Abstract: Multi-Level Implementation Predictors of the Promoting Alternative Thinking Strategies (PATHS) Curriculum (Society for Prevention Research 27th Annual Meeting)

404 Multi-Level Implementation Predictors of the Promoting Alternative Thinking Strategies (PATHS) Curriculum

Thursday, May 30, 2019
Seacliff A (Hyatt Regency San Francisco)
* noted as presenting author
Celene Domitrovich, PhD, Associate Professor, Georgetown University, Washington, DC

The effectiveness of SEL interventions is dependent on how well they are implemented (O’Donnell, 2008). In meta-analyses of SEL programs, intervention effects are moderated by implementation quality (Barnes, Smith, & Miller, 2014; Durlak & Dupree, 2008; Durlak et al., 2011; Wilson & Lipsey, 2007). In community settings, however, interventions are often implemented poorly.

Most of the previous research on predictors of implementation tend to only examine at either the individual or building level. The purpose of the current study was to examine both individual teacher and school level variables simultaneously in an HLM model to determine which factors account for the most variation in PATHS implementation.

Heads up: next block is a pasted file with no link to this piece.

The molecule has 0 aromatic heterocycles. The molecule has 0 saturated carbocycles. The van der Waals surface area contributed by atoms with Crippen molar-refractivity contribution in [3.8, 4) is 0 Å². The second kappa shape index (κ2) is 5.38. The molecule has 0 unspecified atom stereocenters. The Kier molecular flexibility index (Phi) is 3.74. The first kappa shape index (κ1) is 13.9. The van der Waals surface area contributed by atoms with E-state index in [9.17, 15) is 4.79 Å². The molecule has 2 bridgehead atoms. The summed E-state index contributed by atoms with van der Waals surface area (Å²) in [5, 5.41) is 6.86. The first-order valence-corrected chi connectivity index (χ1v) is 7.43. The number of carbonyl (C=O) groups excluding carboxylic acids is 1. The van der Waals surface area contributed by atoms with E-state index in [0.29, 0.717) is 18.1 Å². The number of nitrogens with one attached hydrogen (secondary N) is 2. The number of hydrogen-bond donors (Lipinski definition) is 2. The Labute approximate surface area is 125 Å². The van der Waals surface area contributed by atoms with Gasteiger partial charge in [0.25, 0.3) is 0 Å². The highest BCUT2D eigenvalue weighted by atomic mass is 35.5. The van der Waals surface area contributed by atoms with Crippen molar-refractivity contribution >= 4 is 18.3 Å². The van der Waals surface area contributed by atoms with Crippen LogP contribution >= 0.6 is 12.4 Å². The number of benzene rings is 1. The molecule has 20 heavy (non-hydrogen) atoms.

Teachers (K-2) from 28 elementary schools implemented PATHS for two consecutive years. Fidelity of implementation was assessed with teacher self-report ratings over repeated time points. Analyses examined overall level of implementation and change over time for dosage and quality of delivery using three level Hierarchical Linear Models that included time at level 1, baseline teacher variables at level 2, and baseline school variables rated by staff at level 3. There was a decrease in the two dosage variables over time but no significant change in self-assessed quality of implementation.


The findings suggest that both individual and school-level factors play a role in how much dosage is reported by teachers and their perceived overall quality of implementation. Teachers from schools with stronger innovation capacity and teachers with more positive attitudes toward the program reported more frequent PATHS lesson delivery at the intercept (winter Year 1). Teachers from schools with positive culture for SEL and teachers who perceived their schools as more positive in terms of SEL culture reported more frequent delivery of supplemental components. However, schools’ innovation capacity was negatively associated with frequency of supplemental component delivery at the intercept. Teachers from schools with more positive culture for SEL tended to rate the quality of their PATHS implementation more positively than teachers from schools lacking positive SEL culture. Early career teachers reported lower implementation quality at the beginning but improved faster over time than more experienced teachers.

Celene Domitrovich
PATHS: Royalties/Profit-sharing